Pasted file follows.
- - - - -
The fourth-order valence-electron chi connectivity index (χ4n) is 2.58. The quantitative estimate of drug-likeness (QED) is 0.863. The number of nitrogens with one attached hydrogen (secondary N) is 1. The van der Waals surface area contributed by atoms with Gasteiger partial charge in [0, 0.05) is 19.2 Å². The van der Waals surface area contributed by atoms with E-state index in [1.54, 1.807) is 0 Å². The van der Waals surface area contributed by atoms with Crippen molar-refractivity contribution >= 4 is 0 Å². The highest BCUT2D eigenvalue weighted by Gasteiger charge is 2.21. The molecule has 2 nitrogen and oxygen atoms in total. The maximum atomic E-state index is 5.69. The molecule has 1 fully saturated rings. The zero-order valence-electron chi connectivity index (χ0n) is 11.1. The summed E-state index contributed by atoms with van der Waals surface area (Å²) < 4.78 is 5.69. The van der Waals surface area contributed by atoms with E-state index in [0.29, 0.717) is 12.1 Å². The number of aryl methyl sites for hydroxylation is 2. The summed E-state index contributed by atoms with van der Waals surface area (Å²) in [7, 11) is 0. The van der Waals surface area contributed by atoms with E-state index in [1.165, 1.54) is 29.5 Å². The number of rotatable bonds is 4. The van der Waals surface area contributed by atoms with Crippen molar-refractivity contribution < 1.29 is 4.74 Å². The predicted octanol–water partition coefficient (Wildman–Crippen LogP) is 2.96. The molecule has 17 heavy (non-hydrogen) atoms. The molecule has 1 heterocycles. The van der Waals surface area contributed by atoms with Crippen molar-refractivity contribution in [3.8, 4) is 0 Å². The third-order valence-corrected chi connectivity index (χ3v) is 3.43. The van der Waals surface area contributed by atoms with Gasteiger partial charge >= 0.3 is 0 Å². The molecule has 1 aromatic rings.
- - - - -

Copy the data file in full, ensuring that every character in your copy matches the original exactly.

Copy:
The fourth-order valence-electron chi connectivity index (χ4n) is 2.58. The quantitative estimate of drug-likeness (QED) is 0.863. The number of nitrogens with one attached hydrogen (secondary N) is 1. The van der Waals surface area contributed by atoms with Gasteiger partial charge in [0, 0.05) is 19.2 Å². The van der Waals surface area contributed by atoms with E-state index in [1.54, 1.807) is 0 Å². The van der Waals surface area contributed by atoms with Crippen molar-refractivity contribution >= 4 is 0 Å². The highest BCUT2D eigenvalue weighted by Gasteiger charge is 2.21. The molecule has 2 nitrogen and oxygen atoms in total. The maximum atomic E-state index is 5.69. The molecule has 1 fully saturated rings. The zero-order valence-electron chi connectivity index (χ0n) is 11.1. The summed E-state index contributed by atoms with van der Waals surface area (Å²) < 4.78 is 5.69. The van der Waals surface area contributed by atoms with E-state index in [0.29, 0.717) is 12.1 Å². The number of aryl methyl sites for hydroxylation is 2. The summed E-state index contributed by atoms with van der Waals surface area (Å²) in [7, 11) is 0. The van der Waals surface area contributed by atoms with E-state index in [1.165, 1.54) is 29.5 Å². The number of rotatable bonds is 4. The van der Waals surface area contributed by atoms with Crippen molar-refractivity contribution < 1.29 is 4.74 Å². The predicted octanol–water partition coefficient (Wildman–Crippen LogP) is 2.96. The molecule has 17 heavy (non-hydrogen) atoms. The molecule has 1 heterocycles. The van der Waals surface area contributed by atoms with Crippen molar-refractivity contribution in [3.8, 4) is 0 Å². The third-order valence-corrected chi connectivity index (χ3v) is 3.43. The van der Waals surface area contributed by atoms with Gasteiger partial charge >= 0.3 is 0 Å². The molecule has 1 aromatic rings.